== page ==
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Losing a job

I have lost a couple of regular maintenance jobs in the last month and that brings the total to 3 in the 5 years I have been doing this job. One didn't give a reason but the other two said that they were not happy with the work.  I know that logically I have hundreds of very happy customers over the years and can easily replace the lost jobs but just having one person say they are not happy bugs me for a few weeks.

How often do people loose a regular maintenance contract? Do you ever try and argue your case or just move on?

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Replies

  • PRO
    I've lost a few over the years but always down to price increases. The ones I've lost have not been happy with a price increase I've put on them. But that In all but one case was an increase to (I hate to say it) move them on to someone else as I was following the price increase thread and they were at the bottom with new ones waiting.
    Try not to let it bother you.
    If you have been mega busy and know in your heart things have slipped a bit (I know I've done it) then it's a wake up call to refocus yourself and no take too much on.
    Keep smiling loads of work out there!
  • PRO

    Feels like we're gaining and loosing (gaining far more however) mowing jobs all of the time. All manner of reasons, normally made up - I take all that I hear with a pinch of salt. Eg...

    'We can't afford it'

    Well you can afford the two holidays per year... 

    'We're not happy with the job'

    As per the above, the real reason is that they've had a change of heart 99% of the time. 

    The turnover of the less established jobs are far higher than those that we've got for the second year. It's just how it is. It's vital to part of good terms to avoid negative reviews / word of mouth. With time I've learnt to brush it off far better.  

  • PRO

    Lost one last week on cost. 

    £40 lawn cut, roller mowered on circular shaped lawns, looks great when cut. Client wants it at £20 or thereabouts, £350k house!

    Lost one last year with the comment 'anyone can cut the grass', really annoyed me for weeks, I'm over it now.

    Didn't argue with either - I wanted to but I think once the seed it set on both sides it is a sure thing the working relationship will end at some point, might as well put my energy elsewhere.

    • PRO

      scott I find it really interesting that you should judge the value of your service based on the value of your customer's property. Explain that one for me please

      • PRO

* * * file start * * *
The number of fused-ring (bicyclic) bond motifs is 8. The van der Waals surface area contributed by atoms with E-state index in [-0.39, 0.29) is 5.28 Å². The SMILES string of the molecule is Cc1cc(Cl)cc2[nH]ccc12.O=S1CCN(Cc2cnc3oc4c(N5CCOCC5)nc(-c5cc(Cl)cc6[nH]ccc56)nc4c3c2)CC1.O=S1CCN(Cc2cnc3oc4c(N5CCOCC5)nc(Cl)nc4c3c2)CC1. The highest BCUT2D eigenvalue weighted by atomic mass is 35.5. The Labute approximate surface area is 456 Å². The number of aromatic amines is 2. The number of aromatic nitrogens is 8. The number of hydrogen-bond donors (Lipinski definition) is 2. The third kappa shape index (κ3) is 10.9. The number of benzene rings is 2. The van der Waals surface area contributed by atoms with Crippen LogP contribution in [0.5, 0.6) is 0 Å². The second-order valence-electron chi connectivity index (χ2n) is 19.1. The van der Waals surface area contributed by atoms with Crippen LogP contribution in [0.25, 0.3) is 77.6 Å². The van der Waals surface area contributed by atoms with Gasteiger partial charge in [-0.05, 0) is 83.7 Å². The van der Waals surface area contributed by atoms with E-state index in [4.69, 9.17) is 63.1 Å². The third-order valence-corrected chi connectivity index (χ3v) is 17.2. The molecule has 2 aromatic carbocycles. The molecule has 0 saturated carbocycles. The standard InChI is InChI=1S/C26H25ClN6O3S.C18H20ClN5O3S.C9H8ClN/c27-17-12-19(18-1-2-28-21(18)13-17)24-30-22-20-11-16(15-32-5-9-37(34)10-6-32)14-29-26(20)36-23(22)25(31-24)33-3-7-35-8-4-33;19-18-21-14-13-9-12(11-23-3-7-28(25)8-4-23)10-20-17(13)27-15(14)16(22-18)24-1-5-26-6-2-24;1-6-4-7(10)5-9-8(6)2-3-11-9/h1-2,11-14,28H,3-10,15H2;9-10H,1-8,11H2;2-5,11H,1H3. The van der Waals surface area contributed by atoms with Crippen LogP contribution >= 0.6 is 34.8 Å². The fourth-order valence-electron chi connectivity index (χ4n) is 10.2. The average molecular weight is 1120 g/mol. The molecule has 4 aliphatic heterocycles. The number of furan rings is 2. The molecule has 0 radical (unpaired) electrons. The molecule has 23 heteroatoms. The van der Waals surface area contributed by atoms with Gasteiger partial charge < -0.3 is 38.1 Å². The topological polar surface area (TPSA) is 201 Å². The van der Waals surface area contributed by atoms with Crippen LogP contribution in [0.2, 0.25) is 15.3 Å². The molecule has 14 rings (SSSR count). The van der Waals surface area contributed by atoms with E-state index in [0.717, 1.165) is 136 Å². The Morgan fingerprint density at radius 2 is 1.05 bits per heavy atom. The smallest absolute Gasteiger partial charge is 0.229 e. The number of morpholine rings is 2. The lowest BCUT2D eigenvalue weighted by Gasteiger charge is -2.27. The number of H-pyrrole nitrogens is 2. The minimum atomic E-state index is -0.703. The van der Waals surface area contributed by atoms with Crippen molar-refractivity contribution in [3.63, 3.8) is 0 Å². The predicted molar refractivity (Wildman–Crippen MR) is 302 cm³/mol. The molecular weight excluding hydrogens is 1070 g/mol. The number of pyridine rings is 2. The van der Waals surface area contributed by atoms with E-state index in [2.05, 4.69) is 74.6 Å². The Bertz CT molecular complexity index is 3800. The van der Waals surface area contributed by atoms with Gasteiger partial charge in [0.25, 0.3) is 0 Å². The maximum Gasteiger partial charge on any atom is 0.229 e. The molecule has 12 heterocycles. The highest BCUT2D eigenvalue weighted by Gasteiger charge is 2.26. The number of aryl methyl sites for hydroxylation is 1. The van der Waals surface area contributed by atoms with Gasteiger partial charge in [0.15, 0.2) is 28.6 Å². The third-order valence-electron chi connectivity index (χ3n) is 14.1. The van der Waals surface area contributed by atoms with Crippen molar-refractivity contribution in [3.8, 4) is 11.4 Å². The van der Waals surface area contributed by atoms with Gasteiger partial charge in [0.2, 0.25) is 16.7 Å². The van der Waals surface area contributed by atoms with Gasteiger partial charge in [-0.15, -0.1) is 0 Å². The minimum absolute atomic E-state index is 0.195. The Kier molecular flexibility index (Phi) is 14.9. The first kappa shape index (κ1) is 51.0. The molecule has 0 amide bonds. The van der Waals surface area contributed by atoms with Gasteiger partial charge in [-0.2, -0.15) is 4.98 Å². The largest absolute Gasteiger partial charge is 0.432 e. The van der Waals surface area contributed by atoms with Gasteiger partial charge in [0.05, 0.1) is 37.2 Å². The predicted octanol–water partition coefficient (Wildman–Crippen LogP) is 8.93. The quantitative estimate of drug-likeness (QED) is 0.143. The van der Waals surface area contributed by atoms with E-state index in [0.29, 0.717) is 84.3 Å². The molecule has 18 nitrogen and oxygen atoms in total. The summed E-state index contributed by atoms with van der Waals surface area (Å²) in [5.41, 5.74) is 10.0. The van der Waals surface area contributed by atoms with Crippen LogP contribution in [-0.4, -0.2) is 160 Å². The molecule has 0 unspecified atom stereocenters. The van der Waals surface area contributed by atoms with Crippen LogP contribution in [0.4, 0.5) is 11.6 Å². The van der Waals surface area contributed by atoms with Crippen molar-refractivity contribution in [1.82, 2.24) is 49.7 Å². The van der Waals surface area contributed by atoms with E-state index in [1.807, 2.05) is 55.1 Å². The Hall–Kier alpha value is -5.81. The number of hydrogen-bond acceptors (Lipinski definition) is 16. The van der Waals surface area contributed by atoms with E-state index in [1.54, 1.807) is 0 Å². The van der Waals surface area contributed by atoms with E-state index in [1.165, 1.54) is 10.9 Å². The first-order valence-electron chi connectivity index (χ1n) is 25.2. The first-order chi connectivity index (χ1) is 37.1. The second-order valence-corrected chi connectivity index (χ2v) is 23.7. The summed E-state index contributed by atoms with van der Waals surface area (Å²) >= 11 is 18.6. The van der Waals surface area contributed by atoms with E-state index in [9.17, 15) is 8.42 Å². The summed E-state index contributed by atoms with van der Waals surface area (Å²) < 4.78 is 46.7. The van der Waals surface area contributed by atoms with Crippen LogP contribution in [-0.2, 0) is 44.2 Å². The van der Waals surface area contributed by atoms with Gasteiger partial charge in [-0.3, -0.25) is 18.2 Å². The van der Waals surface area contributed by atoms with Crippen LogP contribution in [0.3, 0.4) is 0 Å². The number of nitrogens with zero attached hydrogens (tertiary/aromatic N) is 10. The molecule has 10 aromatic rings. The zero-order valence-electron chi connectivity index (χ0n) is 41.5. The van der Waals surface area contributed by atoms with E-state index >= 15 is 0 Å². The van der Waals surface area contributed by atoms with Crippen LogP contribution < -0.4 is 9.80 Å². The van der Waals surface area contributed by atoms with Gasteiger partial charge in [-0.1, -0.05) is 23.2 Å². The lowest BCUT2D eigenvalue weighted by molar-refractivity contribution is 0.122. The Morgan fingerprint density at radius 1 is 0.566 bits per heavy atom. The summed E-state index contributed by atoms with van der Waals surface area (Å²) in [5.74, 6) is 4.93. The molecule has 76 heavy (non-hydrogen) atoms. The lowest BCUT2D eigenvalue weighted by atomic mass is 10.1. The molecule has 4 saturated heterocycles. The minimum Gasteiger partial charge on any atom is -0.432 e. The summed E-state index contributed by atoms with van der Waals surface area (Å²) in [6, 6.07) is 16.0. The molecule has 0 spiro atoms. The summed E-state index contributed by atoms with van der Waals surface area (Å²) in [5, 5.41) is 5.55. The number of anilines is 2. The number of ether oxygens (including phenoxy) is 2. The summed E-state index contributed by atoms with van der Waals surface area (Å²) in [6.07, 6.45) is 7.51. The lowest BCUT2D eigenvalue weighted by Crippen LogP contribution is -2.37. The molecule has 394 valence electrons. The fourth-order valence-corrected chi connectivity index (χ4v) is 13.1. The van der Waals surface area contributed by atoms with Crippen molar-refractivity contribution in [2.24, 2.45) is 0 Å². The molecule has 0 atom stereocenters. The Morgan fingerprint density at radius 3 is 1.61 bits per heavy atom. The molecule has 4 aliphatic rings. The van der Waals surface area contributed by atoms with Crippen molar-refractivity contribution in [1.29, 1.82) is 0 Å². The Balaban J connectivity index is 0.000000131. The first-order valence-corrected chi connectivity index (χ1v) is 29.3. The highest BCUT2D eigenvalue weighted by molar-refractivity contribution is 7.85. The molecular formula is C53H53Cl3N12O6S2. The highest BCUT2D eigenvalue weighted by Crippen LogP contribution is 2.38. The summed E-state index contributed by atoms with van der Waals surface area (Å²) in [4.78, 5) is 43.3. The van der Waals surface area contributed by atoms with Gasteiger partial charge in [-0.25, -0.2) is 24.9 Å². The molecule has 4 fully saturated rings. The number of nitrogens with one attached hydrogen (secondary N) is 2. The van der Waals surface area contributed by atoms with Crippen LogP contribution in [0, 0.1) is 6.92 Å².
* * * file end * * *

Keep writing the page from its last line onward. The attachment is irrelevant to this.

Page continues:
Ian that wasn't the point.

        The value of the cut was based on the size of the lawn, and the significant amount of edging. Takes me about 1 hr 40 minutes from stop engine to start engine and off again. It's about the going rate where I live.

        The point about the value of the house is that really to look its best the lawn needs care and cutting well, and this client wanted the service but didn't value it at the going rate. Their comment really berated the service I was giving and after we parted company ex client did a cut themselves which looked rather awful.

        Since them I've heard they have employed a £10 per hour gardener.

        Thinking about your comment, value of service based on value of client property, perhaps there is something in that, does a client of a higher value property expect to pay a certain rate?

        Perhaps they do.
        • PRO

          The value/image of a property certainly does impact how you "cost" to provide a service. It needs to reflect the requirements, effort/skill/expertise, utilising the right equipment and the perceived value of that service to that homeowner,

          Too many undervalue their services.....

          • PRO
            There is video link somewhere on LJN about pricIng to the perceived value of the client. I found it thought provoking and useful in my own business.
            • PRO

              If the client has mown recently themselves rather than using someone else I often ask how long it takes them. I then say something along the lines of, 'what about the cost of your mower, servicing, fuel etc'. Ask them if they want someone who is insured so that if there is an issue - stone hitting car etc that's all sorted. Then I ask about the costs of running a business, where they saw my advert etc. Then I hit them with the, 'so how much 'do you have in mind to mow, edge, blow etc'. This usually get them thinking and, lets face it, we can mow quicker than most!

              • PRO
                Yup, turbo mowers and all that!

                Have you had them saying 'well I don't really need the edges trimming so does that make it cheaper?'.
  • PRO

    Did you ask the ex customer for feedback ? Why they were unhappy with the work ?  Did they pay you ?

    Often you will find some customers are hard to please , They have unrealistic expectations . 

    I have gone to survey gardens where the potential customer has informed me about the short comings of previous gardeners they have employed but i am reading between the lines and thinking this potential customer is not selling themselves to me and you soon detect a pattern emerging . 

    Often they may be justified but in your case Simon by the very fact you come on here with this post speaks volumes you obviously care and by the fact you have a high percentage of satisfied customers should confirm your work is consistently good , focus on the positive's don't allow one random negative comment to erode your self confidence .

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